Once these realizations set in, so did the depression. All of my efforts seemed futile and my previous efforts seemed like they just didn’t matter. After going all out for several years, I ran out of energy. I had a hard time getting out of bed. My mind was very dark – nothing made me happy. Everything seemed to take an impossible toll on my energy, and I preferred to do very little. Even though Nathan was alive, I felt I had little to live for. I had failed at fixing him, I had failed at helping him, and had little to show for all of my efforts. It crushed my spirit. I felt myself sinking deeper and deeper.
I was in a dark place and finally decided to seek help. I had gone from a joyful, exuberant, energetic woman to having little energy or enthusiasm for anything. I did the least I could to get by, and sulked the rest of the time. I knew I had to do something because my son and husband desperately needed me.
I saw a homeopath who helped me considerably; she recommended that I take antidepressants alongside her homeopathic treatments. Even though I had always been against medications, I decided to take Zoloft to see if it could help me. I needed to get out of my rut and back to taking care of my son. The medication helped significantly. After less than a year, I was able to stop taking it without falling back into depression.
I also started meditation and yoga. Taking some time off for myself was essential. In caring for my son I had forgotten to care for myself. It was one of the reasons I’d fallen into depression. Taking time out of every day to do things I enjoyed brought joy and excitement back into my life.
Acceptance Turned to Gratitude
As the depression lifted, I was able to view our life from a different point of view. During meditation I would think of all of the gifts Nathan brought to my life. I practiced feeling grateful for the sweet smile that he always has for me, and all of the wonderful people that he’d attracted into our lives.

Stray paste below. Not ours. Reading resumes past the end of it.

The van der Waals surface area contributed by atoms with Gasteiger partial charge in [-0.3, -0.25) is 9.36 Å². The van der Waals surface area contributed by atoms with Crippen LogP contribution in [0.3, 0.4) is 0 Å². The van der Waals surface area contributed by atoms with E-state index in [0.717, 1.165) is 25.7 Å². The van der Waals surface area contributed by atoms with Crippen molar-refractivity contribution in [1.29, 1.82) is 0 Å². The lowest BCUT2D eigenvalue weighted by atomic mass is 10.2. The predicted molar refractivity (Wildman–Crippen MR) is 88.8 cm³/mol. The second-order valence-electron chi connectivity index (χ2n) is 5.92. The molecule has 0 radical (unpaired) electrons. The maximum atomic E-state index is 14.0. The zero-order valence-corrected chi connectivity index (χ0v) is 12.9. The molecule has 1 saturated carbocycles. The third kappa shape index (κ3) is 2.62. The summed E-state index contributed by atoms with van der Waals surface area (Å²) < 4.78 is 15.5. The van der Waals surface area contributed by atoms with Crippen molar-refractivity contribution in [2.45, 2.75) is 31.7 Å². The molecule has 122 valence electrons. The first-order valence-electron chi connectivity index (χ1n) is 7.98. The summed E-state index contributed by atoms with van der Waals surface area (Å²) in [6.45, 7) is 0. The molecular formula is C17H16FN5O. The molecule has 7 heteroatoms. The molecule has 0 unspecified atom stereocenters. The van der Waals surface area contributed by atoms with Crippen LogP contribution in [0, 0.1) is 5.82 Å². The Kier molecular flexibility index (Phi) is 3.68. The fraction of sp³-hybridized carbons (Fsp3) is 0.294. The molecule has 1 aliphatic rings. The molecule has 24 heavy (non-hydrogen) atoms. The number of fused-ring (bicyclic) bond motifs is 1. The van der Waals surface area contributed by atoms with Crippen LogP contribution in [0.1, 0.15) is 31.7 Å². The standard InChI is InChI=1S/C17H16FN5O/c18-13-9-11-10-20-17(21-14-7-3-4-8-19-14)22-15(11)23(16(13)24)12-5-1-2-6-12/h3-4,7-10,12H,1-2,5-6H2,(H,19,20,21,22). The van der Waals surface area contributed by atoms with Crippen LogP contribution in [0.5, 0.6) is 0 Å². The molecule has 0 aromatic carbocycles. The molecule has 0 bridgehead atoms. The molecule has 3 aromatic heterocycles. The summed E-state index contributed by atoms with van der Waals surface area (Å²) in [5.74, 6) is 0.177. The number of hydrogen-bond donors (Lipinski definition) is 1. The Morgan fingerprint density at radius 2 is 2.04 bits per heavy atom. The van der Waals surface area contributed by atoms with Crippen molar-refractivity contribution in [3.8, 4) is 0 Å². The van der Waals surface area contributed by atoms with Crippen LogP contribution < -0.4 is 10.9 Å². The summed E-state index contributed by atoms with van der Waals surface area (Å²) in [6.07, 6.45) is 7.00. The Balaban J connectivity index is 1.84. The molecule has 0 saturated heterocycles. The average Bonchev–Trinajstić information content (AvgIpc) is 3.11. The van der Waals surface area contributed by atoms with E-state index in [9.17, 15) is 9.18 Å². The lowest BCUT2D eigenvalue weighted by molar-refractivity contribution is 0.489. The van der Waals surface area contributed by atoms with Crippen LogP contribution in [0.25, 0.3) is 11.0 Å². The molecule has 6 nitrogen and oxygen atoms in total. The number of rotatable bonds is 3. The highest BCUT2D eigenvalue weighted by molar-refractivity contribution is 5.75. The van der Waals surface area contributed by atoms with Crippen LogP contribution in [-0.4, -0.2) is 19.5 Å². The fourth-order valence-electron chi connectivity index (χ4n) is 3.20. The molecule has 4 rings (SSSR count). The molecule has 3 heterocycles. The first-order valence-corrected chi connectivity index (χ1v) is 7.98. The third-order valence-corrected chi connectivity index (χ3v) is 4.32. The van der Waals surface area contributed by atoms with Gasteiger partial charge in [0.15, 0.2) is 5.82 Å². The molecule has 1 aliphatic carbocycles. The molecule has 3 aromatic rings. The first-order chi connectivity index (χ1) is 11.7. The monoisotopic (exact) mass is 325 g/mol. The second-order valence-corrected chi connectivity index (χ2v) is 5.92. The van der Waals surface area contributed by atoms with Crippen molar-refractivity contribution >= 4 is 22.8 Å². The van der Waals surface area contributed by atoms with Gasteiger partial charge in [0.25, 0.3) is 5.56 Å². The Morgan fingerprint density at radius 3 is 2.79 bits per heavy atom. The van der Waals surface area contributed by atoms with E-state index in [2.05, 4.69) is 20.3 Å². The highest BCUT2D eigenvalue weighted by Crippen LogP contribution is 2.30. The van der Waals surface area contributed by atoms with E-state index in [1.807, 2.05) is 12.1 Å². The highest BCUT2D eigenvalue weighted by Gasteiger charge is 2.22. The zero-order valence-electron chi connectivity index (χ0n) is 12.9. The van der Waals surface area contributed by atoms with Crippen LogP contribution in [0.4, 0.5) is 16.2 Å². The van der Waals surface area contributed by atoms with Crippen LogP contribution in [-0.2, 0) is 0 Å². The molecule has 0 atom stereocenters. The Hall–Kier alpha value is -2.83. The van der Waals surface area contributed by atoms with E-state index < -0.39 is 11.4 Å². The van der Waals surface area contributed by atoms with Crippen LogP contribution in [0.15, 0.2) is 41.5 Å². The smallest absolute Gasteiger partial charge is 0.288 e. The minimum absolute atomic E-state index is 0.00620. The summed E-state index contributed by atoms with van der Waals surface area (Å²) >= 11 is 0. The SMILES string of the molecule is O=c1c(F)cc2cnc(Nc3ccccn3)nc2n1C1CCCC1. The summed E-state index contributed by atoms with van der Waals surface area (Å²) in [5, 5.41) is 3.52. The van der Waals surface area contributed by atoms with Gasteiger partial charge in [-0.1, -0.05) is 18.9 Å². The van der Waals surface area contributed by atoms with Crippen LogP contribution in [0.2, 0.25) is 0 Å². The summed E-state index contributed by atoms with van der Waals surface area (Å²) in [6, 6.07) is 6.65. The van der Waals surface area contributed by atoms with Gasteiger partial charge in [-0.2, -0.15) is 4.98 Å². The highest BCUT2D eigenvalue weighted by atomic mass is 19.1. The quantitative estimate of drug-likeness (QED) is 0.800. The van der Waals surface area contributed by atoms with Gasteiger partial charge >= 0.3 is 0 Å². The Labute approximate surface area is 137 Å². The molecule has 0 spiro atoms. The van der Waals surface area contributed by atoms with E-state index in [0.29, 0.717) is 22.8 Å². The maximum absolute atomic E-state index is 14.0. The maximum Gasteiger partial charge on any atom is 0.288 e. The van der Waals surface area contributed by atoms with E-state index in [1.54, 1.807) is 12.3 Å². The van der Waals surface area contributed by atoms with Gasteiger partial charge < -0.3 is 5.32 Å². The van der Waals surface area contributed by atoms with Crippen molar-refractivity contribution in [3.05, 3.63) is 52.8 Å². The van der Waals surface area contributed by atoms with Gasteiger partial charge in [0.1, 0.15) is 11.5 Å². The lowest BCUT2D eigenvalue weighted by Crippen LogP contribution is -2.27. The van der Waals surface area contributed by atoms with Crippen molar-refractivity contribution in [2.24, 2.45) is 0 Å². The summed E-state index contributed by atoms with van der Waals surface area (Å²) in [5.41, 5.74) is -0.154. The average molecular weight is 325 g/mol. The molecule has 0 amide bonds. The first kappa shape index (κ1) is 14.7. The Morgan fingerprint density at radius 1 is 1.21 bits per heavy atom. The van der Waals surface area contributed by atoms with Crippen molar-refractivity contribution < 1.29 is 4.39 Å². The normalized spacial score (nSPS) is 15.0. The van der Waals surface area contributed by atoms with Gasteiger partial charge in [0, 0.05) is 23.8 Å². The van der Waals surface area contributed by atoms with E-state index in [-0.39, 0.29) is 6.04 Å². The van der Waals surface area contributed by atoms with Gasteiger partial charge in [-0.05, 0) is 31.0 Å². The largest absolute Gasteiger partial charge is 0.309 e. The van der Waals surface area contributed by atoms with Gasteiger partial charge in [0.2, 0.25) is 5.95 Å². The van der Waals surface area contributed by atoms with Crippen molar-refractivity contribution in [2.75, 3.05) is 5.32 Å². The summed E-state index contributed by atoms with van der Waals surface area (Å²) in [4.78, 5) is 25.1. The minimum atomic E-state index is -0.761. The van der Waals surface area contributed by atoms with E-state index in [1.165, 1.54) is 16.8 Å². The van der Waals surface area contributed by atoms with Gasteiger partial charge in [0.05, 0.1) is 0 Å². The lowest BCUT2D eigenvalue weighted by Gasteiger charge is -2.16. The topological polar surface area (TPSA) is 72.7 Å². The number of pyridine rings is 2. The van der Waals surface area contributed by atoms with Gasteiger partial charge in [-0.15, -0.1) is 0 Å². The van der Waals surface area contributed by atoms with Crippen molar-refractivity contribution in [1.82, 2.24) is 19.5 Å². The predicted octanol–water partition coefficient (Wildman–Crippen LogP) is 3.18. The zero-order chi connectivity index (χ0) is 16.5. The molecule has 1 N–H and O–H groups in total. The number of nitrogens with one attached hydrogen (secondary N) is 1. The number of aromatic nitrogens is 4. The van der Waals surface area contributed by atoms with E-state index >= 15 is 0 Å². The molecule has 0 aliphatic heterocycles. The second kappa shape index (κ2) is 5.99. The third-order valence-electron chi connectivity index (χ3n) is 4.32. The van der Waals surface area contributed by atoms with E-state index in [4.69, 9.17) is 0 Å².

As more time passed, I realized that my son’s purpose in life wasn’t to walk and talk – he’s here to change people and show them that they can be happy, even if they aren’t like everybody else. My expectation that he should be “normal” was causing my agony. Letting go of these expectations and accepting him for who he is released me from so much anguish. As I focused on appreciating him for who he is, the depression lifted more and more until it’s the rare day that I feel dark and dreary.
Despite his medical problems, Nathan is a happy soul and his happiness is infectious. He’s always smiling and everybody that meets him is aware of his spirit.
The more I’ve accepted that Nathan’s path isn’t to be like everybody else, the more grateful I am for having him. I went from being in a dark place and feeling like I failed to fix him, to realizing his mission was to enrich the lives of those around him. And my mission? To look for the little joys and blessings and a hundred reasons to be grateful.
Image credit: Marcela with her son Nathan.
Marcela De Vivo is a freelance writer from California as well as special needs advocate. She writes for CSNLG.com, educating parents with special needs children about special education laws and inclusion. Having a son with CP has taught her to accept and appreciate the little things in life.